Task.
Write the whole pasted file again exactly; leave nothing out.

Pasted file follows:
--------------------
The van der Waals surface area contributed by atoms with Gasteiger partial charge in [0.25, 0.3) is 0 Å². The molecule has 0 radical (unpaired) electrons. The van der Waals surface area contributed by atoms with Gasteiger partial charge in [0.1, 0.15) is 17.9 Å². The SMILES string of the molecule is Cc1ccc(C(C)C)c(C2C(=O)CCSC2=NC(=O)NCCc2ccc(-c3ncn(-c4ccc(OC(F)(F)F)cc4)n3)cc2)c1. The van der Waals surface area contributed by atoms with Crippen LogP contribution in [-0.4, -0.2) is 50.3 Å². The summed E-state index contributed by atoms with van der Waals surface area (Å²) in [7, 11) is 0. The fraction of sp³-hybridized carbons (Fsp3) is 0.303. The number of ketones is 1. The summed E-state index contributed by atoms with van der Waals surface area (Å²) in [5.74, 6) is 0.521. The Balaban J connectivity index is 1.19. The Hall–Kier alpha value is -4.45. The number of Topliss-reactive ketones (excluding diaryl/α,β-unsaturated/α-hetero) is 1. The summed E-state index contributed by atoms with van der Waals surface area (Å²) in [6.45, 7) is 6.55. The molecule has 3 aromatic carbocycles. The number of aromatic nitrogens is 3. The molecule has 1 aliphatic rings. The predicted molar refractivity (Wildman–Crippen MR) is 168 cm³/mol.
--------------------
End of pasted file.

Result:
The van der Waals surface area contributed by atoms with Gasteiger partial charge in [0.25, 0.3) is 0 Å². The molecule has 0 radical (unpaired) electrons. The van der Waals surface area contributed by atoms with Gasteiger partial charge in [0.1, 0.15) is 17.9 Å². The SMILES string of the molecule is Cc1ccc(C(C)C)c(C2C(=O)CCSC2=NC(=O)NCCc2ccc(-c3ncn(-c4ccc(OC(F)(F)F)cc4)n3)cc2)c1. The van der Waals surface area contributed by atoms with Crippen LogP contribution in [-0.4, -0.2) is 50.3 Å². The summed E-state index contributed by atoms with van der Waals surface area (Å²) in [7, 11) is 0. The fraction of sp³-hybridized carbons (Fsp3) is 0.303. The number of ketones is 1. The summed E-state index contributed by atoms with van der Waals surface area (Å²) in [5.74, 6) is 0.521. The Balaban J connectivity index is 1.19. The Hall–Kier alpha value is -4.45. The number of Topliss-reactive ketones (excluding diaryl/α,β-unsaturated/α-hetero) is 1. The summed E-state index contributed by atoms with van der Waals surface area (Å²) in [6.45, 7) is 6.55. The molecule has 3 aromatic carbocycles. The number of aromatic nitrogens is 3. The molecule has 1 aliphatic rings. The predicted molar refractivity (Wildman–Crippen MR) is 168 cm³/mol.